The file opens with two b/w photographs of Hailstone, one at work painting in the bombed streets, and one of him putting finishing touches to a picture on display in the Firemen Artists exhibition, 1941. Attached to the back of the latter is press release text from the British Council, about the exhibition, held at the Royal Academy,
The first of Hailstone's works to be acquired by the WAAC was LD 879, purchased for seven guineas each in March 1941. In August the same year, IWM:ART LD 1354 was purchased from the Firemen Artists' exhibition, in August, for £20.
Hailstone was then invited to spend two months painting portraits of Civil Defence sitters, beginning on 8th December, at a fee of 100 guineas. This work involved travelling around the country. A note on one of the sitters, Frederick George Keen (LD 1910), is at (28).
In 1943, Hailstone was appointed one of two official artists to the Ministry of War Transport, although there is no documentation about this. He travelled to Hull, where he painted the docks, and was then to travel to the Mediterranean and North Africa with the mercantile marine. This commission ran until the end of April 1945, and in June that year, Hailstone was offered a three-month appointment as a War Office Artist, sent to the Far East, at a fee of £162 10s. The War Office obtained for him Edward Bawden's umbrella, which Bawden had purchased from the Ministry after his commission, and which was now purchased back for Hailstone's use; this was one of many administrative problems which arose about Hailstone's commission.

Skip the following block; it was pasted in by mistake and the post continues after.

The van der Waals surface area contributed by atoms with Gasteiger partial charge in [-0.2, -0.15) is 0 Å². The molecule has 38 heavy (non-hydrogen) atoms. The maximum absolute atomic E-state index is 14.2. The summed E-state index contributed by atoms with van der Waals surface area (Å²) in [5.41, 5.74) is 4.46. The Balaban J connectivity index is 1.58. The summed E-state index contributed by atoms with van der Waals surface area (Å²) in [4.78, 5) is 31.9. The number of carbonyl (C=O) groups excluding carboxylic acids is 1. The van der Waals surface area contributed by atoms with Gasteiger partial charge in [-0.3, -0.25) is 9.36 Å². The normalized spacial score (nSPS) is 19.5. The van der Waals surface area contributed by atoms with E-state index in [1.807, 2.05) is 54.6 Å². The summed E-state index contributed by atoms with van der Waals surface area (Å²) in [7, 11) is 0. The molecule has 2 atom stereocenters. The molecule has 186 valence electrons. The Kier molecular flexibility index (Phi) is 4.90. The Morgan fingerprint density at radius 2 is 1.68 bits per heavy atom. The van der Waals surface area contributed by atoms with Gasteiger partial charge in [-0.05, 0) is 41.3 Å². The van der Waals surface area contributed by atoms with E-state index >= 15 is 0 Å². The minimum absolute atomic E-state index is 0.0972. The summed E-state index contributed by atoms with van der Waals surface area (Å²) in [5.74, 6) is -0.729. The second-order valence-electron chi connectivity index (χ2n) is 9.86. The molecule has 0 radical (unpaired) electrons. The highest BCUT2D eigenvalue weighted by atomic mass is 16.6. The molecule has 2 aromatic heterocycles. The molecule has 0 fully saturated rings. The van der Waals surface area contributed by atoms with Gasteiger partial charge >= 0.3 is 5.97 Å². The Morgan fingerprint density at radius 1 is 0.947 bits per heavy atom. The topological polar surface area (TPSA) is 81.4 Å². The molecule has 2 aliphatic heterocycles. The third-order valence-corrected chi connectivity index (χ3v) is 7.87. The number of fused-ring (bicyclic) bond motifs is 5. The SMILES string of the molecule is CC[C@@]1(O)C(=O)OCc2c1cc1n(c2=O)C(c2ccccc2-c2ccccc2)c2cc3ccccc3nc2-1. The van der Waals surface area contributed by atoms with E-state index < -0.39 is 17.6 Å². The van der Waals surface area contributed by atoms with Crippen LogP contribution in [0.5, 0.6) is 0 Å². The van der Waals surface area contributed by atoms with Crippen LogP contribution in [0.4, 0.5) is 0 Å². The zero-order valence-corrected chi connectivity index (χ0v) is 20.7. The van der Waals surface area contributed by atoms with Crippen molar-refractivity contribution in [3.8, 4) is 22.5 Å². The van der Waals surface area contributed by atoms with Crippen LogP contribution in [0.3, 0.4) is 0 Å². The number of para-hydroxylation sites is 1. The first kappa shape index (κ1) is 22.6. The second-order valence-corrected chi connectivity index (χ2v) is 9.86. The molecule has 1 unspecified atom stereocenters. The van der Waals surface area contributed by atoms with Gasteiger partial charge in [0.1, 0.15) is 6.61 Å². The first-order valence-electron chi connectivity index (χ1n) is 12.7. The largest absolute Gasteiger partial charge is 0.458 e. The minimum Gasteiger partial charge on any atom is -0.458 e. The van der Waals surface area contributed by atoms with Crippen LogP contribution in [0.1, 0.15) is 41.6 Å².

The remaining correspondence largely concerns inquiries from subjects and other interested parties about portraits; and the remaining Far East portraits, which Hailstone had still not delivered to the IWM in 1949. The file ends (in the wrong order) with a commissioning letter for two portraits, from October 1945 (IWM:ART LD 5580-5581).
There is little other mention of specific works on the file.